- The Washington Times - Saturday, March 29, 2003

Defense Secretary Donald H. Rumsfeld yesterday told Syria and Iran that providing military supplies to Iraq or interfering with allied operations will be viewed as "hostile acts."

"We have information that shipments of military supplies have been crossing the border from Syria into Iraq, including night-vision goggles," Mr. Rumsfeld told reporters at the Pentagon.

"These deliveries pose a direct threat to the lives of coalition forces. We consider such trafficking as hostile acts and will hold the Syrian government accountable for such shipments."

Asked whether the comments meant the United States was prepared to take military action against Syria to stop the shipments, Mr. Rumsfeld said, "I'm saying exactly what I'm saying. It was carefully phrased."

A U.S. official said military goods regularly have been smuggled across what was described as the "porous" Syria-Iraq border in trucks for years. "But with our forces in the country, [the smuggling] is militarily significant," the official said. "It's a whole different ballgame."

The shipments have included night-vision devices, military vehicles and aircraft spare parts, and small-arms ammunition, the official said.

In Damascus, Syrian Foreign Ministry spokeswoman Bouthaine Shaban told Britain's Channel 4 television by telephone that Mr. Rumsfeld's statement was "unfounded and irresponsible," the Associated Press reported.

"It is an absolutely unfounded, irresponsible statement, just like his statements that brought his country and the allied countries into a terrible war, unnecessary war on Iraq," she said.

Syrian President Bashar Assad has described the military action as "clear occupation and a flagrant aggression against a United Nations member state." Syria is the only Arab country on the U.N. Security Council.

The defense secretary's comments come amid earlier intelligence reports that Russia provided night-vision goggles to Iraq, along with global positioning system navigational jammers and anti-tank missiles.

A U.S. official said Syria does not manufacture night-vision equipment and gets most of its military equipment from Russia. It could not be learned whether the devices smuggled into Iraq from Syria were made in Russia.

Mr. Rumsfeld also warned military forces, intelligence agents and other guerrillas backed by neighboring Iran that they will be viewed as enemy forces if they are operating outside the control of Central Command commander Gen. Tommy Franks.

"The entrance into Iraq by military forces, intelligence personnel or proxies not under the direct operational control of General Franks will be taken as a potential threat to coalition forces," Mr. Rumsfeld said.

The Iranian-backed forces include several hundred guerrillas of what is called the Badr corps, now in southern Iraq and areas near the Iran-Iraq border.

Mr. Rumsfeld said the Badr corps is the military wing of the Supreme Council on Islamic Revolution in Iraq.

"The Badr corps is trained, equipped and directed by Iran's Islamic Revolutionary Guard, and we will hold the Iranian government responsible for their actions and will view Badr corps activity inside Iraq as unhelpful," Mr. Rumsfeld said, noting that "armed Badr corps members found in Iraq will have to be treated as combatants."

"To the extent they interfere with General Franks' activities, they would have to be considered combatants, and therefore, we're suggesting they not interfere," he said.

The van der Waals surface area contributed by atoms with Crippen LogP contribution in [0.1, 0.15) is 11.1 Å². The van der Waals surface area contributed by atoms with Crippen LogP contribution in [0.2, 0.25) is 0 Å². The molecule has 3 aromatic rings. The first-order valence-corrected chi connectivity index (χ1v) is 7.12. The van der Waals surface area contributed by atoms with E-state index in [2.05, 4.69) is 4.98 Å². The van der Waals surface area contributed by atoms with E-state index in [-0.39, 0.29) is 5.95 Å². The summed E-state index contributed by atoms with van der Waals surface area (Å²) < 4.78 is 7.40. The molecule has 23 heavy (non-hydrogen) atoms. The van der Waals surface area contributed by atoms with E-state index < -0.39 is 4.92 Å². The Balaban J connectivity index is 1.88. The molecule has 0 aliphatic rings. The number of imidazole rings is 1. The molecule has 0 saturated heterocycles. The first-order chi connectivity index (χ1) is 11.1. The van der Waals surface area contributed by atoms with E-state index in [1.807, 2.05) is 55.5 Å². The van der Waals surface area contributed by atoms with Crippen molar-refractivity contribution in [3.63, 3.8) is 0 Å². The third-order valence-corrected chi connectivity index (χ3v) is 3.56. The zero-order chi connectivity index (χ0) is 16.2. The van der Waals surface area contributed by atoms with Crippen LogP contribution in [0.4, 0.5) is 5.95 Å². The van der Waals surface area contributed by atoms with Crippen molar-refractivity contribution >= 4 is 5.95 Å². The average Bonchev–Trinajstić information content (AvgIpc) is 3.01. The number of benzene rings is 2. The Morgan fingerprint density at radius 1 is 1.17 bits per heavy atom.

Iran's Islamic Revolutionary Guard corps have been linked by U.S. intelligence to Islamic terrorists in the Middle East, including Lebanon-based Hezbollah, Palestinian Islamic Jihad and Hamas.

U.S. intelligence officials also have said that the Iranian Revolutionary Guards have been connected in the past to the al Qaeda terrorist organization.

Mr. Rumsfeld said the Badr guerrillas are Iraqis who have been hostile to the Iraqi government.

"They have been housed in Iran, they've been funded by Iran, they've been armed by Iran, and sponsored by Iran, and they report up through the Revolutionary Guard," he said.

The forces may not be hostile once Iraqi President Saddam Hussein is ousted.

"But the issue is not that," Mr. Rumsfeld said. "It seems to me the issue is that General Franks and the coalition countries are busy. They've got a complicated task. We would prefer it not be made more difficult by any of the neighbors."

The Iranian-backed forces so far have not been hostile to U.S. and British forces, he said.

U.S. and British forces in southern Iraq are fighting up to 25,000 Iraqi guerrillas, known as the Fedayeen Saddam, scattered around the country who are under the control of members of Saddam's family, Mr. Rumsfeld said.

Mr. Rumsfeld would not say whether the shipments of military equipment through Syria were sponsored by the Syrian government.

"It's an intelligence issue. They control their border, and we're hopeful that that type of thing doesn't happen," he said.

Asked why he was making a public statement about the Syrian military equipment transfers rather than using diplomatic channels, Mr. Rumsfeld said he felt it was important to say why the Syrian backing is a problem.

"The message is that General Franks has forces in that country," he said. "Some are losing their lives, coalition forces are. We don't like having our forces lose their lives. We don't want the conflict prolonged. And we don't want neighboring countries, or anyone else for that matter, to be in there assisting the Iraqi forces.

"And specifically with respect to Syria, I pointed out that we have seen military supplies and materials and equipment crossing the border, and we'd like it to stop," Mr. Rumsfeld said.

"And to the extent it keeps on, we have to consider it a hostile act."

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